The legitimacy of international organizations (IOs) has become a crucial issue in world politics. Legitimacy is required for IOs, such as the United Nations and the International Monetary Fund, to handle major policy problems; however, since the 1990s, IOs have been substantially contested. While most existing research focuses on the normative legitimacy of IOs, that is, whether IOs live up to follow normative principles such as democracy and justice, this project examines the social legitimacy of IOs, that is, the extent to which citizens accept that IOs make appropriate use of their power. Social legitimacy is vital to effective IO policy-making since it facilitates gaining state support for ambitious policy goals, securing national ratification of negotiated agreements, and achieving compliance with rules and norms. Despite growing interest in the social legitimacy of IOs in recent years among scholars and practitioners, the sources of the social legitimacy of IOs have so far received limited systematic attention. ​The overarching question of this project is: Why and how do IOs gain and lose social legitimacy?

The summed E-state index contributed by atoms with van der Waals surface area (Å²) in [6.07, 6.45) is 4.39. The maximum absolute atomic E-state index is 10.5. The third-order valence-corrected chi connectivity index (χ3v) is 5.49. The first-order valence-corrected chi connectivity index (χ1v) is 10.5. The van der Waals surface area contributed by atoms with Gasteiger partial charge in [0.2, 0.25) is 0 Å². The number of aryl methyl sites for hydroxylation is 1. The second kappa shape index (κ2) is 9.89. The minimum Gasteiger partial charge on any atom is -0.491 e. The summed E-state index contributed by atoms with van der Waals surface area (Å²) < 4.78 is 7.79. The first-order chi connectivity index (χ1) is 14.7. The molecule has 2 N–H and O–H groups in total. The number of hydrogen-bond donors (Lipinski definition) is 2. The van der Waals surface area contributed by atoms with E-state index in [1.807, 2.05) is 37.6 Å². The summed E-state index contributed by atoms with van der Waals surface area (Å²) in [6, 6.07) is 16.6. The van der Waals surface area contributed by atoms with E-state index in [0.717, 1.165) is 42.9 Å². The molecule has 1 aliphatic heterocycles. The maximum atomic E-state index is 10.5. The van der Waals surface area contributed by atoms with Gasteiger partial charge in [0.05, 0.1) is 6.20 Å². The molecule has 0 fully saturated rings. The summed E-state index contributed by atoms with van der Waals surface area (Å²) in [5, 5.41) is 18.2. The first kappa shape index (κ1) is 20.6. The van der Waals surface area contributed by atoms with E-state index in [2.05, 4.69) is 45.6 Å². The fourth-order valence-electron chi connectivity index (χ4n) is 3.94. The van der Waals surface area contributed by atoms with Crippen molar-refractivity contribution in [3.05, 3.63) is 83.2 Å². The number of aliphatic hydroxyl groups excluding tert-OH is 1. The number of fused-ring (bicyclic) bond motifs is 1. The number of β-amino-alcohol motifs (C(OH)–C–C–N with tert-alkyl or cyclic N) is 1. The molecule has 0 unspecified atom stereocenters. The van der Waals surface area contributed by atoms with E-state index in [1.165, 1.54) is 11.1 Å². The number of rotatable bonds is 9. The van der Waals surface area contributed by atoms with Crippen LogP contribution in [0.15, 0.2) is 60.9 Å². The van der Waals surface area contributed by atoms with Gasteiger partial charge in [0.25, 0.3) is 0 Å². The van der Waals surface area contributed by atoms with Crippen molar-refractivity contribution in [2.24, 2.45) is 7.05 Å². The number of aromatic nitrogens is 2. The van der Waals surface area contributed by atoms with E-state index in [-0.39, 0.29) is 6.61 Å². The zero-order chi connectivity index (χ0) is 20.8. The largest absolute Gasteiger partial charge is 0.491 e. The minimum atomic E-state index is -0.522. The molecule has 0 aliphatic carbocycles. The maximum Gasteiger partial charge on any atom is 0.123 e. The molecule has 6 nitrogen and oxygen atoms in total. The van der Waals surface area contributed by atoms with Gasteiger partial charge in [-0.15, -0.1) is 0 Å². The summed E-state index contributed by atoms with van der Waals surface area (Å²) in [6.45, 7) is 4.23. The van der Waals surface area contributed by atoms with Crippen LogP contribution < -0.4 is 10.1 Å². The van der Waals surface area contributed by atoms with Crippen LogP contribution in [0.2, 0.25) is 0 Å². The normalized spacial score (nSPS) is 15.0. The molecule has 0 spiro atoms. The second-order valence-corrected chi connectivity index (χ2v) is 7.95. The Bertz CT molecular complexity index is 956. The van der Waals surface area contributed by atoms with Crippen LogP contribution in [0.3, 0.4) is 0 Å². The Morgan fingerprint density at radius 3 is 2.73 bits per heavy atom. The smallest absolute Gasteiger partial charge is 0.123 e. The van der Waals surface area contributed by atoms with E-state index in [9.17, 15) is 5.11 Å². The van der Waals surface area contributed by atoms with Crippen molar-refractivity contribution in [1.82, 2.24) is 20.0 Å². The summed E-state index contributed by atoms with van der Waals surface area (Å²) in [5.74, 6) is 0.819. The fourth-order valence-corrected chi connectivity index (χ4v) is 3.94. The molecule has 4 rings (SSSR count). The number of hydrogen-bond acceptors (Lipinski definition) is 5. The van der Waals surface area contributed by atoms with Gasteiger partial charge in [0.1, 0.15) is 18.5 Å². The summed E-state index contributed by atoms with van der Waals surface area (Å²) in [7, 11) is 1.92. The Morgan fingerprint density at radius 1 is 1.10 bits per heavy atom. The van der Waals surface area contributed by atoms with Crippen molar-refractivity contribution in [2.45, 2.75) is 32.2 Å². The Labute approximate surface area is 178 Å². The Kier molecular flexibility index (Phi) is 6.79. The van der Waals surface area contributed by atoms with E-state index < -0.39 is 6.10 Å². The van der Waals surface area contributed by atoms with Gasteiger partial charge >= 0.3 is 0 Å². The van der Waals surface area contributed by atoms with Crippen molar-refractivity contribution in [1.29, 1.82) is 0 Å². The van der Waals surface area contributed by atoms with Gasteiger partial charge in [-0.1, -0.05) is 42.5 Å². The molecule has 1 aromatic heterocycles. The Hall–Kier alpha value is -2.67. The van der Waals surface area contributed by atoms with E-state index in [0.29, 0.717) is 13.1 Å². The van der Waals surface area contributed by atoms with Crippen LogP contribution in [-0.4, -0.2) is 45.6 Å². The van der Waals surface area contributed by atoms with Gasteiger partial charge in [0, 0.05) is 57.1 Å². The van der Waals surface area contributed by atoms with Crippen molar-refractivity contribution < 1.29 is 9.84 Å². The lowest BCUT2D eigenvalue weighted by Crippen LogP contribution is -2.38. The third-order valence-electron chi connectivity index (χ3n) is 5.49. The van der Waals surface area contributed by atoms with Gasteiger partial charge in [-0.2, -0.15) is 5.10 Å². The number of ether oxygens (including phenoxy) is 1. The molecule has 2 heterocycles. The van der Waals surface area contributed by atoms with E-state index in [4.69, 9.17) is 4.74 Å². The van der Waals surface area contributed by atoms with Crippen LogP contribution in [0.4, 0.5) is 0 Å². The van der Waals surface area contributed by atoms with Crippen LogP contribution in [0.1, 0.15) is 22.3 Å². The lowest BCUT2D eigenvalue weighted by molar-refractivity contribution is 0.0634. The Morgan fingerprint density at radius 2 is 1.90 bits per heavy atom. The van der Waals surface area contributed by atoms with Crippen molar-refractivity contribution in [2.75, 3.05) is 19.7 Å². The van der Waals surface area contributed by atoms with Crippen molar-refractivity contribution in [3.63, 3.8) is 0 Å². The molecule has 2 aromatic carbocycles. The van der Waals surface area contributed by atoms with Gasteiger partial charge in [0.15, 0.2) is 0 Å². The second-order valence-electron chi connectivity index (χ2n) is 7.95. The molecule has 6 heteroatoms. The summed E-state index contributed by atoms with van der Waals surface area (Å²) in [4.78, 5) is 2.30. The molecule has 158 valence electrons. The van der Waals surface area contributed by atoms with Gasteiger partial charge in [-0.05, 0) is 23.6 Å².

Given that citizens rarely have complete knowledge about IOs and are therefore unlikely to have stable opinions about IOs, the project focuses on whether elite rhetoric influences citizen support for IOs. Both domestic and international elites, such as civil society organizations, political parties, and IOs' representatives, employ a wide range of communication strategies, such as press releases and emphatic speeches, to convince citizens of their views. Elites often compete with each other in trying to influence the public's support for IOs, thereby either legitimising or de-legitimising IOs. Using original data from a survey-embedded experiment in six large democracies central in global governance, this project examines the direct linkages from elite communication to citizen acceptance of IOs. Substantively, it focuses on the legitimacy of nine regional and global IOs involved in economic governance, sustainable development governance, human security governance, and regional governance. 

The project offers the first systematic analysis of the effects of elite communication on the degree to which citizens think that IOs make appropriate use of their power. It will generate a unique survey dataset on the social legitimacy of IOs that will be of extensive value to the research community. In all, the project will provide domestic and international policy-makers with evidence on how they can enhance IOs’ legitimacy, and by extension, the effectiveness of IOs in achieving government support for policy goals and achieving compliance with internationally prescribed policy and reforms.​

Contact: Lisa Dellmuth